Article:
Nonviolent communication (NVC), also known as “compassionate communication,” is a method for resolving difficult situations with other people in our lives. It was developed by Marshall Rosenberg. Whether the conflict arises with a neighbor, a child, a colleague, or a parent, this form of communication allows a person to change their perception of themselves and others in order to achieve a more harmonious outcome.
Rather than relying on instinctive behaviors such as defending, criticizing, or attacking, clients who use Non-Violent Communication begin to see things more objectively and respectively. The goal of NVC is to create compassion in the interpersonal relationships and to use people's inner power to foster unity amongst everyone concerned, while meeting the needs of each party. Rather than wielding fear, shame, blame, or guilt as a weapon for prodding someone into action, NVC employs empathy and compassion as its primary tools to motivate. The goal of NVC is to allow someone to achieve results without harboring feelings of guilt about the method they used. By allowing each party to contribute in a respectful manner, the needs of all can be met in a more cohesive, reciprocating fashion.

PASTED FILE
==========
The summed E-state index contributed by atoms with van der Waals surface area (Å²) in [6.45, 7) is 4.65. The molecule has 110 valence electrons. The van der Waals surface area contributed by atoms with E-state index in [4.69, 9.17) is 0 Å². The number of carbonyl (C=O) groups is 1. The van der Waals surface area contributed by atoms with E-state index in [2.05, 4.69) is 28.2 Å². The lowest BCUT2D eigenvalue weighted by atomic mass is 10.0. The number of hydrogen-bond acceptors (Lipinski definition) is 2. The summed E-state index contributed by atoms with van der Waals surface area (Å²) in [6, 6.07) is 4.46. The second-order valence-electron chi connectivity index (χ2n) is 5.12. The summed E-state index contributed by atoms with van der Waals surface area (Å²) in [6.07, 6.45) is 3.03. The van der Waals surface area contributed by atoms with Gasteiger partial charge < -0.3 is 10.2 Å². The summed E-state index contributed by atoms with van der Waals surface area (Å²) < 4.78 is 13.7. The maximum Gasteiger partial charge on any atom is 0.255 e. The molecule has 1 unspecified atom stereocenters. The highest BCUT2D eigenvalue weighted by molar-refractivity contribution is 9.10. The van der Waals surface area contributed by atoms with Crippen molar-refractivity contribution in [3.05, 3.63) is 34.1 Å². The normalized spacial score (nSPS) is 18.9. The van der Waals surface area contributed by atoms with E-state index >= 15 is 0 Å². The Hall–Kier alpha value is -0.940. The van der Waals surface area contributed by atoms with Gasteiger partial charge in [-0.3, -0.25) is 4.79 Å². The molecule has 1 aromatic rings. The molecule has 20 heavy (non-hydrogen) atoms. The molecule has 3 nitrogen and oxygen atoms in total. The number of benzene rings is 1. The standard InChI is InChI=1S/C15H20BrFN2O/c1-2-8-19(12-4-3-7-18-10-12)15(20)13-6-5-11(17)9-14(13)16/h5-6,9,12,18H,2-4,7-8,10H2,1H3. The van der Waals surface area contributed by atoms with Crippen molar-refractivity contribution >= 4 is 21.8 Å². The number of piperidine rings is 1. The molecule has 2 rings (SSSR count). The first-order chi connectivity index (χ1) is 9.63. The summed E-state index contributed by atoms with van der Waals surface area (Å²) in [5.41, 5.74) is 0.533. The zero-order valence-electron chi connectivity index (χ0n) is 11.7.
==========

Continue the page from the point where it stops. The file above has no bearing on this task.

NVC focuses on discovering the human needs behind the emotions. Instead of judging a person’s reaction of fear or blame, NVC encourages a person to dissect and dismantle the emotion to determine what the underlying need is. By doing so, each party involved can more accurately connect to the desires of the others. This “Life Language” allows each person to relate to one another in a truly human way and motivates people to want to provide for the needs of others in a consciously united manner.
Last updated: 05-14-2013
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